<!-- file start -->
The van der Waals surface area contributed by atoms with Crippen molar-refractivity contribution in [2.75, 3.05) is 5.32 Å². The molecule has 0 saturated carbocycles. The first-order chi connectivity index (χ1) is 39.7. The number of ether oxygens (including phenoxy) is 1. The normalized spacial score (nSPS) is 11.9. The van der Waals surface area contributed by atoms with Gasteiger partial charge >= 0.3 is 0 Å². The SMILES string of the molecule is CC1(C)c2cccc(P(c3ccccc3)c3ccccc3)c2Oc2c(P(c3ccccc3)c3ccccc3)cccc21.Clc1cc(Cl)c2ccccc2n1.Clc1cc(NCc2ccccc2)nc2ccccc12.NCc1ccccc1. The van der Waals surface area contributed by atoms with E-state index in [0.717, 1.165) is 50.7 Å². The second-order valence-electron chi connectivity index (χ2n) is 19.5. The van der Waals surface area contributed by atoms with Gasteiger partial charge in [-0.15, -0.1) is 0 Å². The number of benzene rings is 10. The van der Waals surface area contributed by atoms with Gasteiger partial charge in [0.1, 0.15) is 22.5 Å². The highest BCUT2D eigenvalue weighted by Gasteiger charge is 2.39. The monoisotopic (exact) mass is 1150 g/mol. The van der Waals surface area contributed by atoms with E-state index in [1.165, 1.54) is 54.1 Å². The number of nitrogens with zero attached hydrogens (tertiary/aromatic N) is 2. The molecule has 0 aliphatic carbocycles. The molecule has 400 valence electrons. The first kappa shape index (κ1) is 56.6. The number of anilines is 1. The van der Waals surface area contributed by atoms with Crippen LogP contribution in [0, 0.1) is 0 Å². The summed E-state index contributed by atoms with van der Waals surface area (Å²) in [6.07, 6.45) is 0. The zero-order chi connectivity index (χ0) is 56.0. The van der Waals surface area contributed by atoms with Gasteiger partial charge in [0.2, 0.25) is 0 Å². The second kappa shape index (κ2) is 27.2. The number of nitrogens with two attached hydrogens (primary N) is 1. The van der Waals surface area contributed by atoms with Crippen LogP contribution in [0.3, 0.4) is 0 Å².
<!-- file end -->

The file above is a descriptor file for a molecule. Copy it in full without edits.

The van der Waals surface area contributed by atoms with Crippen molar-refractivity contribution in [2.75, 3.05) is 5.32 Å². The molecule has 0 saturated carbocycles. The first-order chi connectivity index (χ1) is 39.7. The number of ether oxygens (including phenoxy) is 1. The normalized spacial score (nSPS) is 11.9. The van der Waals surface area contributed by atoms with Gasteiger partial charge >= 0.3 is 0 Å². The SMILES string of the molecule is CC1(C)c2cccc(P(c3ccccc3)c3ccccc3)c2Oc2c(P(c3ccccc3)c3ccccc3)cccc21.Clc1cc(Cl)c2ccccc2n1.Clc1cc(NCc2ccccc2)nc2ccccc12.NCc1ccccc1. The van der Waals surface area contributed by atoms with E-state index in [0.717, 1.165) is 50.7 Å². The second-order valence-electron chi connectivity index (χ2n) is 19.5. The van der Waals surface area contributed by atoms with Gasteiger partial charge in [-0.15, -0.1) is 0 Å². The number of benzene rings is 10. The van der Waals surface area contributed by atoms with Gasteiger partial charge in [0.1, 0.15) is 22.5 Å². The highest BCUT2D eigenvalue weighted by Gasteiger charge is 2.39. The monoisotopic (exact) mass is 1150 g/mol. The van der Waals surface area contributed by atoms with E-state index in [1.165, 1.54) is 54.1 Å². The number of nitrogens with zero attached hydrogens (tertiary/aromatic N) is 2. The molecule has 0 aliphatic carbocycles. The molecule has 400 valence electrons. The first kappa shape index (κ1) is 56.6. The number of anilines is 1. The van der Waals surface area contributed by atoms with Crippen LogP contribution in [0, 0.1) is 0 Å². The summed E-state index contributed by atoms with van der Waals surface area (Å²) in [6.07, 6.45) is 0. The zero-order chi connectivity index (χ0) is 56.0. The van der Waals surface area contributed by atoms with Gasteiger partial charge in [0.2, 0.25) is 0 Å². The second kappa shape index (κ2) is 27.2. The number of nitrogens with two attached hydrogens (primary N) is 1. The van der Waals surface area contributed by atoms with Crippen LogP contribution in [0.3, 0.4) is 0 Å².